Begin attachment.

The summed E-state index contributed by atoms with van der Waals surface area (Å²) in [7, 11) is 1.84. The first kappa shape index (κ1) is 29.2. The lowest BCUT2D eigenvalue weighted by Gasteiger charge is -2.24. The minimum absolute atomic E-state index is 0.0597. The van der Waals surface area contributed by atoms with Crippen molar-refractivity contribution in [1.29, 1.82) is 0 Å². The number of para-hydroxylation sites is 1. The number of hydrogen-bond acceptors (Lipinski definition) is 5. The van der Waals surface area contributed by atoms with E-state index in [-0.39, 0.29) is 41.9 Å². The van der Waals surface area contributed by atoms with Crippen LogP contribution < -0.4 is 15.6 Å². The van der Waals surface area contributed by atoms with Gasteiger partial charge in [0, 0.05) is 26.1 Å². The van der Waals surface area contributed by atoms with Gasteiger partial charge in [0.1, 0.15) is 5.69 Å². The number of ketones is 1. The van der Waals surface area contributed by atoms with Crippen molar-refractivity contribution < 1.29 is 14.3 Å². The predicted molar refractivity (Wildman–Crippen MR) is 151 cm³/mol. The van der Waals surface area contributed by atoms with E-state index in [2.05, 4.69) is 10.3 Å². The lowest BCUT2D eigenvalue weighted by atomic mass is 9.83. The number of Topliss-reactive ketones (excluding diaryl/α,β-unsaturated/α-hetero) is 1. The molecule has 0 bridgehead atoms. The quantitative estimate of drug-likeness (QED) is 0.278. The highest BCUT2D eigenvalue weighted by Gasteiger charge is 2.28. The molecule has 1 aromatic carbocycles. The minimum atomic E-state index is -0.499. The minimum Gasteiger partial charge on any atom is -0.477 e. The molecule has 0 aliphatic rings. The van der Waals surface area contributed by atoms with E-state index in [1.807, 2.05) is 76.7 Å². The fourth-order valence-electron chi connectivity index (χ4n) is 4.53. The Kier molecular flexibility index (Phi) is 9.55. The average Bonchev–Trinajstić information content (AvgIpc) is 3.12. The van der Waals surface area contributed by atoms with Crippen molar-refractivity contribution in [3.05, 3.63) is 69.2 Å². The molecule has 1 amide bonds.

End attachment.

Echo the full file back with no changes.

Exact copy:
The summed E-state index contributed by atoms with van der Waals surface area (Å²) in [7, 11) is 1.84. The first kappa shape index (κ1) is 29.2. The lowest BCUT2D eigenvalue weighted by Gasteiger charge is -2.24. The minimum absolute atomic E-state index is 0.0597. The van der Waals surface area contributed by atoms with Crippen molar-refractivity contribution in [1.29, 1.82) is 0 Å². The number of para-hydroxylation sites is 1. The number of hydrogen-bond acceptors (Lipinski definition) is 5. The van der Waals surface area contributed by atoms with E-state index in [-0.39, 0.29) is 41.9 Å². The van der Waals surface area contributed by atoms with Crippen LogP contribution < -0.4 is 15.6 Å². The van der Waals surface area contributed by atoms with Gasteiger partial charge in [0, 0.05) is 26.1 Å². The van der Waals surface area contributed by atoms with Gasteiger partial charge in [0.1, 0.15) is 5.69 Å². The number of ketones is 1. The van der Waals surface area contributed by atoms with Crippen molar-refractivity contribution < 1.29 is 14.3 Å². The predicted molar refractivity (Wildman–Crippen MR) is 151 cm³/mol. The van der Waals surface area contributed by atoms with E-state index in [2.05, 4.69) is 10.3 Å². The lowest BCUT2D eigenvalue weighted by atomic mass is 9.83. The number of Topliss-reactive ketones (excluding diaryl/α,β-unsaturated/α-hetero) is 1. The molecule has 0 bridgehead atoms. The quantitative estimate of drug-likeness (QED) is 0.278. The highest BCUT2D eigenvalue weighted by Gasteiger charge is 2.28. The molecule has 1 aromatic carbocycles. The minimum atomic E-state index is -0.499. The minimum Gasteiger partial charge on any atom is -0.477 e. The molecule has 0 aliphatic rings. The van der Waals surface area contributed by atoms with E-state index in [1.807, 2.05) is 76.7 Å². The fourth-order valence-electron chi connectivity index (χ4n) is 4.53. The Kier molecular flexibility index (Phi) is 9.55. The average Bonchev–Trinajstić information content (AvgIpc) is 3.12. The van der Waals surface area contributed by atoms with Crippen molar-refractivity contribution in [3.05, 3.63) is 69.2 Å². The molecule has 1 amide bonds.